Hodgepodge

Enjoy snow cream when you can

February 28, 2014 

A bowl of snow cream.

PHOTO COURTESY OF RAY HODGE

Snowfalls are not unknown in the Sunny South, but their occurrences are somewhat rare. However, when they come, they can be disruptive and damaging, partly because their infrequency has minimized readiness for them.

People vary in their responses to snow, with some liking it and some despising it. I still have enough young’un in me to like an occasional snow for its beauty and the playground it creates for the young and old, in spite of the inconveniences and hardships snow storms might bring to people, businesses, emergency services and school schedules.

Though snowstorms in eastern North Carolina are few, we have had our share. In a diary I have kept since 1947, I recorded most of the snowfalls. You will remember some of them from the following list, which includes only those snowfalls that were four or more inches deep.

The list includes 6 inches on Jan. 17, 1965; 9.5 inches on Jan. 26, 1966; 8 inches on Feb. 9, 1967; 10 inches on Feb. 7, 1973; 7 inches on Feb. 18, 1979; 4 inches on Jan. 31, 1980; 5 inches on Feb. 6, 1980; 18-20 inches on March 2, 1980, in Kinston; 4 inches on Jan. 30, 1981; 8 inches on Jan. 25, 2000; 4 inches on Jan. 3, 2002; 5 inches on Jan. 4, 2002; 5 inches on Feb. 26, 2004; 5 inches on Jan. 20, 2009; 4 inches on Feb. 4, 2009; 4 inches on Jan. 30, 2010; 4 inches on Feb. 13, 2010; 12 inches on Feb. 26, 2010; 4 inches Jan. 28-29, 2014; and 4 inches on Feb. 11, 2014.

Weather forecasts predicting snow and sleet send hordes of people to food stores for bread and milk and to convenience stores to fill up with gasoline.

In Smithfield this winter, we have had several dustings that were immeasurable or did not stick to the ground. However, in late January and early February, I measured on my deck’s picnic table two separate snowfalls of four inches.

It recently came as something of a surprise to me that some people, mostly transplants from northern states, not only have never made and eaten snow cream but also have never heard of it. Some of them even consider eating snow cream to be unthinkable and unhealthy. However, most native Southerners are not only familiar with it but take advantage of snowfall’s rare occurrences to make and enjoy snow cream. Its popularity must have grown and flourished in days before homes had refrigeration or kept ice cream on hand.

A little research concerning snow cream shows that the cream-based variety was made and eaten in continental Europe at least as early as the late 15th or early 16th century. And it has been suggested that the making of what was known only as “snow” might be even older than that.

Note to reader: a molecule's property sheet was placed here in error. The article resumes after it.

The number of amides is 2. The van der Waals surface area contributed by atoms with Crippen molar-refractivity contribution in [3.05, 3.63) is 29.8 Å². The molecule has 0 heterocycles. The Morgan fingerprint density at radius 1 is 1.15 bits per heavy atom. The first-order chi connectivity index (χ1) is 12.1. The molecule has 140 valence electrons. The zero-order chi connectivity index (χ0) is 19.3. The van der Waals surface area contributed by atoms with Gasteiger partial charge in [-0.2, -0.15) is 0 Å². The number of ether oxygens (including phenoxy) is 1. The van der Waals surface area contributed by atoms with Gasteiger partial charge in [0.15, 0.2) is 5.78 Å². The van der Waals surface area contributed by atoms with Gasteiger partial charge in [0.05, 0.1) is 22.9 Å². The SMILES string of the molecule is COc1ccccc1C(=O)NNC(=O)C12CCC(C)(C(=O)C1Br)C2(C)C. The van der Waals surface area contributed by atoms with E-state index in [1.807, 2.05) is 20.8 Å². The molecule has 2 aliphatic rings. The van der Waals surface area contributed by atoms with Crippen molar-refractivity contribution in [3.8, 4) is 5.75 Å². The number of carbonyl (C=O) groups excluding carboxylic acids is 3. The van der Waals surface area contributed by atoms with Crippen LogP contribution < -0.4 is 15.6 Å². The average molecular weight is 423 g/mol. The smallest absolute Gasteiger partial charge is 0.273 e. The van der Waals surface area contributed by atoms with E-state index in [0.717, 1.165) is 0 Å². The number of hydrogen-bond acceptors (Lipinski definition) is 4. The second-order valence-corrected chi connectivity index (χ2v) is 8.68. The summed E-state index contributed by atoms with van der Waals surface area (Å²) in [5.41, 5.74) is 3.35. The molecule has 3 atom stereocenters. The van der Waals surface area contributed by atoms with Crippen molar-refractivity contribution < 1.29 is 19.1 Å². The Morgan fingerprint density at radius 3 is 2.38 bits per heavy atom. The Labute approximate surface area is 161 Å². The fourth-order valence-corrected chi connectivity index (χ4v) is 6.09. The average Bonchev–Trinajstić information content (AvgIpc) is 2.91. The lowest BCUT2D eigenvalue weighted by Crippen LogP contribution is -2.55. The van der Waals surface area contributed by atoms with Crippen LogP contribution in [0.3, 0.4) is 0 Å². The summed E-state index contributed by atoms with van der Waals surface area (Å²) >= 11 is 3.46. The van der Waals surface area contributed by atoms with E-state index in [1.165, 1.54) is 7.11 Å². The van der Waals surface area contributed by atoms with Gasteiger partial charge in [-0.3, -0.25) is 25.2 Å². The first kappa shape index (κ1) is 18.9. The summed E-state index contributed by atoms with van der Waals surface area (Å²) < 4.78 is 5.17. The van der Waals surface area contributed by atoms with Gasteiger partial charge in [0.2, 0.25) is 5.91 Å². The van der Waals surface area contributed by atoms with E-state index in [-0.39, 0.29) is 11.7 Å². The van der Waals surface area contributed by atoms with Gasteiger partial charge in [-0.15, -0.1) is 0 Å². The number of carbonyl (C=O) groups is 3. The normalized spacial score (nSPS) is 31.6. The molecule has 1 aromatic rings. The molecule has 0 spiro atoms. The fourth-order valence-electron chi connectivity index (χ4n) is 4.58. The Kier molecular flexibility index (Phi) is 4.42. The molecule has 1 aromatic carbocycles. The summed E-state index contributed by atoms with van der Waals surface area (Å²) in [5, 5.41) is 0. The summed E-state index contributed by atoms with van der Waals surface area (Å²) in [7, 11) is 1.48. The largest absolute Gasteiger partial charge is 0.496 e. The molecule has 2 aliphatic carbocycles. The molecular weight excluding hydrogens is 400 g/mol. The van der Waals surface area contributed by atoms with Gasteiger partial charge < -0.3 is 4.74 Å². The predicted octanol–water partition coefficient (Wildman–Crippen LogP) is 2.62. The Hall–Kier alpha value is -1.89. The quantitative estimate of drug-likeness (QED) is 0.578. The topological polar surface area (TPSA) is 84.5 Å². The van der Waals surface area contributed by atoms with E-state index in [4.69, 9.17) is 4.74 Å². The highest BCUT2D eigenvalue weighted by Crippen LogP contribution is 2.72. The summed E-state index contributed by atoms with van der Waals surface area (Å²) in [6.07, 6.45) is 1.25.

In my childhood home, the making of snow cream was sure to take place when enough snow fell, if it was clean and free of sleet.

It might be an old wives’ tale, but many people say snow cream should not be made from the first snow but only from subsequent snows. It must be that those suggesting the precaution believe the first snow “flushes” the atmosphere, making the second and subsequent snowfalls clean and edible. More recent critics of snow cream might argue that the atmosphere was dangerous because of the fallout from atomic-bomb testing or other pollutant. However, with each breath, each one of us breathes in that same tainted air, somehow managing to survive without needing to wear a mask all of the time.

The recipes for snow cream are as varied as the people who make and eat it. In my growing-up years, we had a basic recipe that included plain milk, known to many Southerners as “sweet milk,” sugar, vanilla flavoring, snow and a pinch of nutmeg.

Though recipes for snow cream vary, they usually include milk, snow, sugar, vanilla flavoring and sometimes Nestle’s chocolate, chocolate syrup or fruit flavors. Some recipes include Egg Beaters for safety or raw eggs, for which warnings are raised because of the danger of Salmonella bacteria.

The amount of snow needed depends upon the number of persons to be served and the texture of the snow, whether it is moist or dry. It is important that the snow be clean and newly fallen. My practice has been to collect the snow from a clean table instead of from the ground, by scooping it from a level at least an inch from a table’s surface.

From my perspective, when snow cream is properly prepared, it is a delight. And as for any concern of danger from eating it, I can only say that I have eaten it several times a year for more than eight decades and have never experienced any ill effects, except when I ate too much too rapidly. Enjoy snow cream whenever you can.

Ray Hodge is a retired pastor who makes his home in Smithfield.

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